>

Martyred for the Gospel

Martyred for the Gospel
The burning of Tharchbishop of Cant. D. Tho. Cranmer in the town dich at Oxford, with his hand first thrust into the fyre, wherwith he subscribed before. [Click on the picture to see Cranmer's last words.]

Collect of the Day

The Fifth Sunday after the Epiphany.
The Collect.

O LORD, we beseech thee to keep thy Church and household continually in thy true religion; that they who do lean only upon the hope of thy heavenly grace may evermore be defended by thy mighty power; through Jesus Christ our Lord. Amen.

Daily Bible Verse

Wednesday, October 31, 2012

Reformation Day: Luther Quote from the Commentary on Galatians 2:16

Then we begin to sigh and ask who can help us. When we are terrified by the law like this, we utterly despair of our own strength; we look around for the help of a mediator and saviour. This is the time for the healing word of the Gospel: “Take heart, son; your sins are forgiven” (Matthew 9:2). Believe in Christ Jesus crucified for your sins. If you feel your sins and the burden of them, do not look upon them in yourself, but remember that they have been transferred and laid on Christ, whose wounds have healed you (Isaiah 53:5).  -- Martin Luther


On October 31, 1517, Dr. Martin Luther, a Roman Catholic priest and doctor of theology, nailed his Ninety-five Theses to the Wittenberg Castle door.  Although Luther was not alone in his call for reforms in the Roman Catholic Church, this one act is credited with being the spark that ignited the Protestant Reformation.  For this reason many honor Martin Luther with being the "father" of the Protestant Reformation.  He is also the reformer for whom the Lutheran Evangelical churches are named.  The following is a quote from Luther's commentary on Galatians 2:16.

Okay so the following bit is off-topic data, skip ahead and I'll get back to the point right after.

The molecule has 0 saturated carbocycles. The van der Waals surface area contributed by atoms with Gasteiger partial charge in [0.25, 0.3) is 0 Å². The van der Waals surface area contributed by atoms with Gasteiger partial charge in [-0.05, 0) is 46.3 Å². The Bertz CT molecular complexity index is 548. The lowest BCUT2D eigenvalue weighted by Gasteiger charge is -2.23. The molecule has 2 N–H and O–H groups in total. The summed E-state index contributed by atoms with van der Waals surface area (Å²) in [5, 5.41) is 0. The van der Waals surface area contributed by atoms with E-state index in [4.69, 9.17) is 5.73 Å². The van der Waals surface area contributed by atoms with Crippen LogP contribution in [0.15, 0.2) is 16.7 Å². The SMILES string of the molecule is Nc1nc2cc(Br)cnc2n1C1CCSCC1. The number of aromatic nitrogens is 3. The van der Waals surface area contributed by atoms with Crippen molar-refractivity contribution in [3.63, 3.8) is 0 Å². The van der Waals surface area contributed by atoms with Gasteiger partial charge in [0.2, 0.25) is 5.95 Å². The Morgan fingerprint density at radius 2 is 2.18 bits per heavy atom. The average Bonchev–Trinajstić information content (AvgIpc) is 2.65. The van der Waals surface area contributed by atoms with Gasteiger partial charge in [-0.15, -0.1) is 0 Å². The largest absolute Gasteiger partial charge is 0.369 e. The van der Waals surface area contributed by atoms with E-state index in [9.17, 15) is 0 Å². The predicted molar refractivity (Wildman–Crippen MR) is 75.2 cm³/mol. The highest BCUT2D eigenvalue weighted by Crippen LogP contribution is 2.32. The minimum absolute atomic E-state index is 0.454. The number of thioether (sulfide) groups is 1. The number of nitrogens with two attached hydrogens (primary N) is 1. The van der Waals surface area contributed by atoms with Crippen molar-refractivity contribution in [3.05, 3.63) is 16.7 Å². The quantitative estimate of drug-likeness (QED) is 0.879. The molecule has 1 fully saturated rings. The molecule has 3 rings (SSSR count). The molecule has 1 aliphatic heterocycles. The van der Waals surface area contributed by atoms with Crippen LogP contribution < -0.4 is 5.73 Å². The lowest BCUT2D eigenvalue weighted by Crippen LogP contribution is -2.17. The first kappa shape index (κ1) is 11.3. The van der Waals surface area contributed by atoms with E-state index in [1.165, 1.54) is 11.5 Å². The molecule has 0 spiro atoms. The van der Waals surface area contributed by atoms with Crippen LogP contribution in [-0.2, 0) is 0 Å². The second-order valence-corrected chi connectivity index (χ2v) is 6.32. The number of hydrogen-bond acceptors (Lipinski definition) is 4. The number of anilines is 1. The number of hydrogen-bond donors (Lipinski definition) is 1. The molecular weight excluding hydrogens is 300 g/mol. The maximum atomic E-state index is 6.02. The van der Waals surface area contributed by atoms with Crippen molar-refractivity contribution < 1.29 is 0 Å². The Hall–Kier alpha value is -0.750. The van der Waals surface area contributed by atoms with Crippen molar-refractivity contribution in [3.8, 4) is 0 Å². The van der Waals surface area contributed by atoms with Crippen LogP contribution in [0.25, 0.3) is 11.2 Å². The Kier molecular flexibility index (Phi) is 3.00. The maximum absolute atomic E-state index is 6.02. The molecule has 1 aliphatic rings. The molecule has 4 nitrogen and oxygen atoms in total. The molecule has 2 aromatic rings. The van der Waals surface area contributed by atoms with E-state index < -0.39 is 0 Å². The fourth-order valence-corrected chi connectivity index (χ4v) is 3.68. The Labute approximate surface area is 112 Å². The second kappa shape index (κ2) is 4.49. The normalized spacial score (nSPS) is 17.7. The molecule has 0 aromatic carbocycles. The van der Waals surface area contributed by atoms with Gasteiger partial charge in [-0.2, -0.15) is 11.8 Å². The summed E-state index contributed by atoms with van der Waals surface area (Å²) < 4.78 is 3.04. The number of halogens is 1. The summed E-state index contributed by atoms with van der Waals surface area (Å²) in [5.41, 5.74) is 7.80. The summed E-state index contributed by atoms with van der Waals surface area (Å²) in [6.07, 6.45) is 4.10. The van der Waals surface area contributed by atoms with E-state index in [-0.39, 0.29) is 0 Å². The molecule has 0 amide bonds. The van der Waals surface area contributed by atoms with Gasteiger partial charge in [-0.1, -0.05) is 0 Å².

The true way to Christianity is, first, to acknowledge that we are sinners according to the law and that it is impossible for us to do anything good. Therefore, you cannot earn grace by what you do; if you try, you double your offense, for since you are a bad tree, you can only produce bad fruit—that is, sins (see Matthew 7:17; Romans 14:23). Anyone who wants to merit grace by works before having faith is trying to please God with sins, which is nothing but heaping sin upon sin and mocking God and provoking his wrath. When a person is taught this by the law, he is terrified and humbled and sees the magnitude of his sin and cannot find in himself one spark of the love of God. Therefore, he confesses that he is guilty of death and eternal damnation. The first part of Christianity, then, is the preaching of repentance and self-knowledge.

The second part is this: if you want to be saved, you must not seek salvation through works. God has sent his one and only Son into the world, that we might live through him. He was crucified and died for you and bore your sins in his own body. God has revealed to us by his Word that he will be a merciful Father to us, and without our deserving it (since we can deserve nothing good) he will freely give us remission of sins, righteousness, and everlasting life for the sake of Christ his Son. God gives his gifts freely to everybody, and that is the praise and glory of his divinity. Those who will not receive grace and everlasting life from him freely but want to earn them by their own actions would in this way utterly remove the glory of his divinity. Therefore, so that he may maintain and defend this glory, he is obliged to send his law, like lightning and thunder from heaven, to bruise and break those hard rocks.